Emotion can influence memory both at encoding and during consolidation (Hamann, 2001). First, arousal (Bradley et al., 1992; MacKay et al., 2004; Mickley Steinmetz et al., 2010b) and valence (MacKay et al., 2004; Thomas, 2006; Talmi et al., 2007) may boost attention during encoding, facilitating the initial processing of information, and consequently, enhancing immediate recognition. As it has been previously discussed, high arousal and negative valence may enhance encoding, resulting in better immediate recognition for these stimuli as compared to low arousing and positively valenced stimuli respectively (MacKay et al., 2004; for a review see Kensinger, 2007). Second, emotion can further modulate memory after encoding through consolidation. Memory consolidation consists of the stabilization of new memories, whereby some memory traces are strengthened to be later retained and other memory traces will become weaker and be subsequently forgotten (for a review see McGaugh, 2000). The reorganization process occurring through consolidation requires a delay and is mainly driven by hormonal release (Buchanan and Lovallo, 2001), being particularly boosted by sleep. Effects of emotion on consolidation are therefore captured by recognition tests with longer delays, particularly after 24 h (Wagner et al., 2005, 2006; Hu et al., 2006; Payne and Kensinger, 2011; Bennion et al., 2015). Although both arousal and valence have shown to affect the initial encoding of events, evidence for long-term effects of emotion on memory has traditionally highlighted the influence of arousal (Bradley et al., 1992). Several lines of evidence suggest that arousal can critically modulate consolidation (Kuhlmann and Wolf, 2006; for a review see Hamann, 2001; Mather and Sutherland, 2011), with high arousing stimuli facilitating delayed recognition. Relatively few studies have investigated the role of valence on consolidation showing an enhancement for negatively as compared to positively valenced stimuli after at least 24 h delay (Kensinger et al., 2007; Waring and Kensinger, 2009). However, this remains an open area of research.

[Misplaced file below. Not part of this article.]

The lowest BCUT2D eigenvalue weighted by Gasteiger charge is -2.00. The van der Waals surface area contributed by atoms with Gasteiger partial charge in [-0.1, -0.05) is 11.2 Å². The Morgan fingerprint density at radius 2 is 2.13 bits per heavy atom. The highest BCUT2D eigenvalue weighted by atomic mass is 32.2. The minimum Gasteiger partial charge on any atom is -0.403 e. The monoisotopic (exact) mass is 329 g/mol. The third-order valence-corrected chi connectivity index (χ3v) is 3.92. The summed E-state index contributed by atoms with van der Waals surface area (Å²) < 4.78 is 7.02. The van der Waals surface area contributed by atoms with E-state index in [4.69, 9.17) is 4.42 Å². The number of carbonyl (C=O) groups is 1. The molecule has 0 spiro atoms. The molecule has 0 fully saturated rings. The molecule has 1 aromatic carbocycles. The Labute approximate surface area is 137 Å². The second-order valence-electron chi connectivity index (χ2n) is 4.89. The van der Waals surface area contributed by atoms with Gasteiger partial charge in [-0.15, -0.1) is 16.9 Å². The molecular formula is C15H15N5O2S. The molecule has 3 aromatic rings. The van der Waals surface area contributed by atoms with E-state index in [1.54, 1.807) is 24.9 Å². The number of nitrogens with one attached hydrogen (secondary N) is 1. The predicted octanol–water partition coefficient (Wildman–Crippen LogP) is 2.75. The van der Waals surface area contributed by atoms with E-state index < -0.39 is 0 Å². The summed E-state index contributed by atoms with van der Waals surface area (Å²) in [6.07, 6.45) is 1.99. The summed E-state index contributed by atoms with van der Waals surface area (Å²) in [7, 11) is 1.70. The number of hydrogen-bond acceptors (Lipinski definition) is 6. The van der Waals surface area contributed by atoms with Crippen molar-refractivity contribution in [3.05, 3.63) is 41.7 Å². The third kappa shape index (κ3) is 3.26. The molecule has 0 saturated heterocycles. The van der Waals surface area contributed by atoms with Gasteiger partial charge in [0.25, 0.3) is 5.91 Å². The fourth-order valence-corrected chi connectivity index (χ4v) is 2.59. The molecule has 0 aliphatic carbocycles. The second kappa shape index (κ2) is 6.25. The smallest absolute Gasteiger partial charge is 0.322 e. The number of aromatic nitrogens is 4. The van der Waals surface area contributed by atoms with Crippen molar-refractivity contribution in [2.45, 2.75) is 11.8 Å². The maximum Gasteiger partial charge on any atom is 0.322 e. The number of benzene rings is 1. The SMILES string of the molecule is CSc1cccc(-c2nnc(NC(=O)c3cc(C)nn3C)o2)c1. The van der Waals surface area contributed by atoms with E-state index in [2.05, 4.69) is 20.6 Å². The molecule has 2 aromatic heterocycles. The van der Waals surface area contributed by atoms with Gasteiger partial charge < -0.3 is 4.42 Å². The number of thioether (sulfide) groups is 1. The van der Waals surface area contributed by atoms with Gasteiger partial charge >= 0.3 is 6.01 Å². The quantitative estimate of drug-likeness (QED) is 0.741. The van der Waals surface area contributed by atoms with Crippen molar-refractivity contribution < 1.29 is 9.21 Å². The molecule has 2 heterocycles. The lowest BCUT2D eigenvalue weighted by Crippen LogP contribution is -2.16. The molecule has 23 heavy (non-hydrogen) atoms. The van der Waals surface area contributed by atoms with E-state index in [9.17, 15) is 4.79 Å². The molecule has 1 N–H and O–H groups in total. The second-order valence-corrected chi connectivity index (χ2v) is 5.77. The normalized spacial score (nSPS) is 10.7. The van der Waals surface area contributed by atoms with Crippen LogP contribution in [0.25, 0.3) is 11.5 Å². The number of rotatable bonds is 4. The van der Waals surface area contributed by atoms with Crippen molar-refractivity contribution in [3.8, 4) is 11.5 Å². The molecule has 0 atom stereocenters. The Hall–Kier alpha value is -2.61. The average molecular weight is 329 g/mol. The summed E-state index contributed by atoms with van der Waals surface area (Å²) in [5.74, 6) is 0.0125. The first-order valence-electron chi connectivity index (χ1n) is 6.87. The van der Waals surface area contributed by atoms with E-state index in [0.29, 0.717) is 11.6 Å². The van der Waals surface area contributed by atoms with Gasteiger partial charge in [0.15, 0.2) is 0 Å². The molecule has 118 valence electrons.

In the musical domain, few studies have investigated emotional memory (Eschrich et al., 2005, 2008; Samson et al., 2009; Aubé et al., 2013; Vieillard and Gilet, 2013; Altenmüller et al., 2014). Eschrich et al. (2005) manipulated valence (positive to negative), arousal (very arousing to very pacifying) and emotional strength (very strong emotions to no emotions) of Bach piano music excerpts to address the effects of emotion on memory for music. Memory for the studied excerpts was tested 2 weeks after encoding with a remember/known paradigm. Arousal was shown to be the main dimension affecting recognition, with better memory for very arousing than for very pacifying Bach excerpts. To further explore these effects, another study was conducted (Eschrich et al., 2008) presenting emotional film music excerpts with a relatively long length of 20–30 s. Similarly to the previous study, the authors manipulated valence, arousal and emotional intensity dimensions, although valence ratings only ranged from less positive to very positive, thus excluding the assessment of negative emotions. Participants were split into two groups with different incidental encoding tasks: an emotional rating task promoting deep encoding or a time estimation task promoting more shallow encoding. Then, the next day, stimuli were presented again to reinforce consolidation. On the third day, participants were given a surprise old/new recognition test. No differences were found between the deep and the shallow encoding groups. In contrast with the previous study (Eschrich et al., 2005), the results did not confirm the effect of arousal or of emotional intensity on recognition but revealed an effect of valence on recognition, with better memory for very positive music than for less positive excerpts. However, in a recent neuroimaging study, Altenmüller et al. (2014) failed to replicate this behavioral recognition benefit for very positive over less positive music following the encoding of film excerpts including some of the same excerpts from Eschrich et al. (2008) and few similar new excerpts. Furthermore, the lack of negative excerpts in these two studies limits the interpretation of the results that do not seem to support findings from non-musical domains, which indicate that negative objects may be better recognized than positive objects (for a review see Kensinger, 2007). Thus, although high positivity of musical excerpts seems to enhance recognition, it remains unclear whether high negativity of excerpts could have also provide an advantage for music memory in healthy young adults.